The re­sult has some­times been con­fu­sion and mis­com­mu­ni­ca­tion, said San­tos. Town in­spec­tors ear­lier this year did a sur­vey of what they thought would be 150 bunkhouses ap­proved on Kingsville farms, but the ac­tual fig­ure was over 200 such sites across the mu­nic­i­pal­ity.

“When there’s a new lo­ca­tion ap­proved for hous­ing, we’re sup­posed to be no­ti­fied — that hasn’t al­ways hap­pened,” said San­tos.

“COVID def­i­nitely shone a spot­light on cracks in the sys­tem,” said Qual­trough. “This whole pro­gram needs an over­haul.”

Hous­ing is an im­me­di­ate pri­or­ity, but new rules for how Canada treats its guest work­ers from Mex­ico and other for­eign coun­tries will be in place be­fore the next grow­ing sea­son, she said.

Last Fri­day, Qual­trough and Agricultur­e and Agri-food Min­is­ter Marie-claude Bibeau an­nounced a $58-mil­lion fed­eral in­vest­ment to “boost pro­tec­tions for tem­po­rary for­eign work­ers” by ad­dress­ing COVID-19 out­breaks on farms. On Tues­day, the prov­ince an­nounced again that Wind­sor and Es­sex County would re­main the only On­tario re­gion at Stage 2 of the eco­nomic re­cov­ery, due in part to con­tin­ued out­breaks on lo­cal farms.

“We want to see Wind­sor-es­sex get to Stage 3,” Sbroc­chi said in a state­ment re­leased from his or­ga­ni­za­tion.

“As grow­ers, our job is to get food on peo­ple’s plates and to keep work­ers safe while do­ing so.”

As part of Ot­tawa’s most re­cent fund­ing an­nounce­ment, Qual­trough said the num­ber of an­nual farm in­spec­tions will jump to 6,000 from about 1,500 PRECOVID and will in­clude ran­dom and unan­nounced farm vis­its, as well as fol­lowup in­ves­ti­ga­tions of worker com­plaints.

But the min­is­ter con­cedes the is­sue is “very com­plex and com­pli­cated,” in­clud­ing how to tackle “thou­sands” of un­doc­u­mented for­eign work­ers em­ployed in the agri-food sec­tor who are with­out any at­tach­ment to ex­ist­ing reg­u­lated pro­grams, in­clud­ing health and in­come sup­ports.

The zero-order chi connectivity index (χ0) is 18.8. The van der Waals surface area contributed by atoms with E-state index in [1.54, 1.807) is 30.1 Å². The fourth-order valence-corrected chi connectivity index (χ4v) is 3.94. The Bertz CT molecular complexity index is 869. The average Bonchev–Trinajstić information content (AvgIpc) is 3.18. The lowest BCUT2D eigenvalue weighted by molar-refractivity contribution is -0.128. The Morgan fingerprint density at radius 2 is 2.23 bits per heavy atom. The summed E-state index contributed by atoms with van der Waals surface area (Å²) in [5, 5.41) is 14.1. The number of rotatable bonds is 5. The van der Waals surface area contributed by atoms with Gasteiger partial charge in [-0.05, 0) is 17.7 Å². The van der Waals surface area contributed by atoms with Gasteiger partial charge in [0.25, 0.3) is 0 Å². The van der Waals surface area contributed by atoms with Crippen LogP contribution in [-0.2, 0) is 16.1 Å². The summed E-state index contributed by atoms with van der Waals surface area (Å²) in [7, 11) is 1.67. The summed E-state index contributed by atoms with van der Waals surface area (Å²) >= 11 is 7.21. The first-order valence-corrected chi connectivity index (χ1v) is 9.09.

Be­fore be­com­ing a politi­cian, Qual­trough was a hu­man rights lawyer and she said she’s keen on ad­dress­ing a “power im­bal­ance” be­tween farm em­ploy­ees and their em­ploy­ers. Many mi­grant work­ers are tied to a sin­gle em­ployer, who has the power to send a worker pack­ing if they speak out.

“If your choice is, you stay or you go back home, that’s not re­ally a choice,” said Qual­trough.

Part of the “mas­sive chal­lenge” in ad­dress­ing the var­i­ous is­sues on the farm, par­tic­u­larly dur­ing a health pan­demic, she said, is that Canada’s agri-food sec­tor pro­vides an es­sen­tial ser­vice, bring­ing do­mes­ti­cally grown foods to the ta­ble. While there might be some “bad ac­tors” out there, she said “a lot of em­ploy­ers are re­ally step­ping up.”

Get­ting the farm work­ers to also step up — by en­abling them to speak up with­out risk or en­cour­ag­ing them to get tested — is why a big por­tion of the $58 mil­lion in new fed­eral dol­lars an­nounced last week will go to­ward out­reach with the mi­grant worker com­mu­nity and groups who as­sist them.

Com­mu­ni­ca­tion and in­still­ing trust in health and gov­ern­ment au­thor­i­ties are ar­eas in need of im­prove­ment, said Qual­trough.

Carla Qual­trough